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Christianity, Culture, And Politics

Viktor Orban (Photo by Sean Gallup/Getty Images)

Here’s a solid critique of contemporary cultural conservatism, by the British writer Mary Harrington. She is a conservative herself, I gather, bbut is not impressed by the Christianized conservatism of some populist leaders and movements. She gets at the heart of the matter when she said that we can’t agree on the source of political authority.

This leaves would-be conservatives in a bind. If (with a few honourable exceptions still holding out for direct Vatican rule) political authority rests not in tradition (too restrictive on personal liberty) or democracy (probably rigged) or even God (don’t tell ME what to do!) or even in the lawyers, then what is left? Politics professor Matt McManus argues that the result is a postmodernism of the right as well as of the left: a series of nested calls for a return to authority, tradition and culture that all, on closer inspection, turn out to be largely delivery mechanisms for adversarial but hollow identity politics.

Having come unmoored from its roots either in the past, the divine, or the popular will, McManus suggests that this postmodern conservatism has warped a Burkean belief in tradition into a kind of moral cosplay whose main purpose is less seeking the good life than making a noisy defence of whichever identities its sworn enemies attack. As the postmodern liberal-left demonises heterosexual white males, so postmodern conservatism sets out to defend them; and so on.

Seen in this light, the problem with Orbàn and other borrowers of Christian clothing is not that they do not believe their own words. Inasmuch as they can mean anything, they genuinely identify as Christians. It is more that when all sources of authority are suspect, the only legitimate recourse is to the self: to identity, and identification.

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Without a sense of confidence in the roots of its political legitimacy, conservative values dissolve from concrete obligations to consumer accessories. This in turn is why Orbànist “Christian democracy” and many of its populist cousins find their most compelling realisation not in religious doctrine or observance, but in defining themselves against their outgroup. If “even an atheist is a Christian” then either no one is a Christian, or everyone is. The only way of defining what a Christian is, is in terms of what it is not: foreigners.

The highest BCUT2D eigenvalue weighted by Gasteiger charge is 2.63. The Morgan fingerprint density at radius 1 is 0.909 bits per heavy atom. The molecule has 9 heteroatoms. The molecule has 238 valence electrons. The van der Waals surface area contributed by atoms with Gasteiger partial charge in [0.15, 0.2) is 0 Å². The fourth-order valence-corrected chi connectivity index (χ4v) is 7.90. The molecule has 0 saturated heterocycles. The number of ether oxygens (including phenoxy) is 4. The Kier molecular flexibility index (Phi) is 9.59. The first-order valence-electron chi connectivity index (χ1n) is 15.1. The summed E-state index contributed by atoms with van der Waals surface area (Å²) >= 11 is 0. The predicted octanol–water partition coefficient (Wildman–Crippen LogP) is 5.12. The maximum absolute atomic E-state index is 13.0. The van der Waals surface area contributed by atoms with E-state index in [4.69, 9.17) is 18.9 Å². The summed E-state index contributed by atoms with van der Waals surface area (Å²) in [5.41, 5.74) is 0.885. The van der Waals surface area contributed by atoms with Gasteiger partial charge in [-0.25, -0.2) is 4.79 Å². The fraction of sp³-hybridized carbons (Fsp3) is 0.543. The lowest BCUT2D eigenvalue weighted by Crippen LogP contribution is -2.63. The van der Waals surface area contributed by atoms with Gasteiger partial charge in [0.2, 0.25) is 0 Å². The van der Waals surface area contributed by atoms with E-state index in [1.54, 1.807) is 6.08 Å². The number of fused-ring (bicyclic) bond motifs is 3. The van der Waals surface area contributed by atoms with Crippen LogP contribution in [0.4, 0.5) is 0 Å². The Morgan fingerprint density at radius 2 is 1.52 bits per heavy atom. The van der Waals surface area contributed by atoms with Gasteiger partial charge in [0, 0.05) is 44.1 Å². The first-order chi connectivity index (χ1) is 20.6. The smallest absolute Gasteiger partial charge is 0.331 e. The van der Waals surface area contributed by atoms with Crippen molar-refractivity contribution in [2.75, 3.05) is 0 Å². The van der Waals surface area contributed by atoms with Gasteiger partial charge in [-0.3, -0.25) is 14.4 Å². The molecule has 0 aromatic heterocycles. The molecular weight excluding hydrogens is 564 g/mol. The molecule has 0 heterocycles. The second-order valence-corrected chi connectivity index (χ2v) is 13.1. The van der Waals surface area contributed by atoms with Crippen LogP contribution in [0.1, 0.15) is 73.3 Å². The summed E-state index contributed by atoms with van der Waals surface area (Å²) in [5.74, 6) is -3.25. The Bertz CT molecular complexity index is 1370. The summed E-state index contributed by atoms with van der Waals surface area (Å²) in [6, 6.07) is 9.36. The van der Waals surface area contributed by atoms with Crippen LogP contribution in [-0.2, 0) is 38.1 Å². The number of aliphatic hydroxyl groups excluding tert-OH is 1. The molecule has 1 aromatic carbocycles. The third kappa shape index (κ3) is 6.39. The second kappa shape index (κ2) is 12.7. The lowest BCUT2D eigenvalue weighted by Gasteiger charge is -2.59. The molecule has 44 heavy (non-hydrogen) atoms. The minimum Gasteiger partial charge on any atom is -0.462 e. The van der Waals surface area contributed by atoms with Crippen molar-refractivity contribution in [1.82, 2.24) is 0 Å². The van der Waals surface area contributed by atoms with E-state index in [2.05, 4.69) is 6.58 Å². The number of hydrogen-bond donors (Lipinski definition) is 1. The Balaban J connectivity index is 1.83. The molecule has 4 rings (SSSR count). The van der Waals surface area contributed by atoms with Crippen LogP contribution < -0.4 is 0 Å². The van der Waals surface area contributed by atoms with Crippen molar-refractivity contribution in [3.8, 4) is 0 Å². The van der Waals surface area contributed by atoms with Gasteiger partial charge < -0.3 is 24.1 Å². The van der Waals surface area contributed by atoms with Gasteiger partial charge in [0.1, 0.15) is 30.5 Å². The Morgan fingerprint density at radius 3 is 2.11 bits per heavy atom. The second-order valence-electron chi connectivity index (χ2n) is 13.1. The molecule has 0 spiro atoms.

But if this is so, then in a postmodern environment, shorn of recourse to authority, cultural conservatism is a waste of energy. It cannot define what it wants. All is insubstantial; there is no exit from the Matrix, nothing left to conserve.

Read it all.

That “even an atheist is a Christian” phrase refers to something an Orban-supporting bishop said about Europe: that even atheists are cultural Christians, in the sense that they live within a culture built on Christian foundations, even if they don’t actually believe in God.

I understand that bishop’s sentiment, and I don’t think I would be as hard on him as Morrison. It’s the same sentiment behind the historian (and unbeliever) Tom Holland’s discovery that many of the things he values the most about our civilization are the gifts of the Christian religion. He wrote:

“We preach Christ crucified,” St Paul declared, “unto the Jews a stumbling block, and unto the Greeks foolishness.” He was right. Nothing could have run more counter to the most profoundly held assumptions of Paul’s contemporaries – Jews, or Greeks, or Romans. The notion that a god might have suffered torture and death on a cross was so shocking as to appear repulsive. Familiarity with the biblical narrative of the Crucifixion has dulled our sense of just how completely novel a deity Christ was. In the ancient world, it was the role of gods who laid claim to ruling the universe to uphold its order by inflicting punishment – not to suffer it themselves.

Today, even as belief in God fades across the West, the countries that were once collectively known as Christendom continue to bear the stamp of the two-millennia-old revolution that Christianity represents. It is the principal reason why, by and large, most of us who live in post-Christian societies still take for granted that it is nobler to suffer than to inflict suffering. It is why we generally assume that every human life is of equal value. In my morals and ethics, I have learned to accept that I am not Greek or Roman at all, but thoroughly and proudly Christian.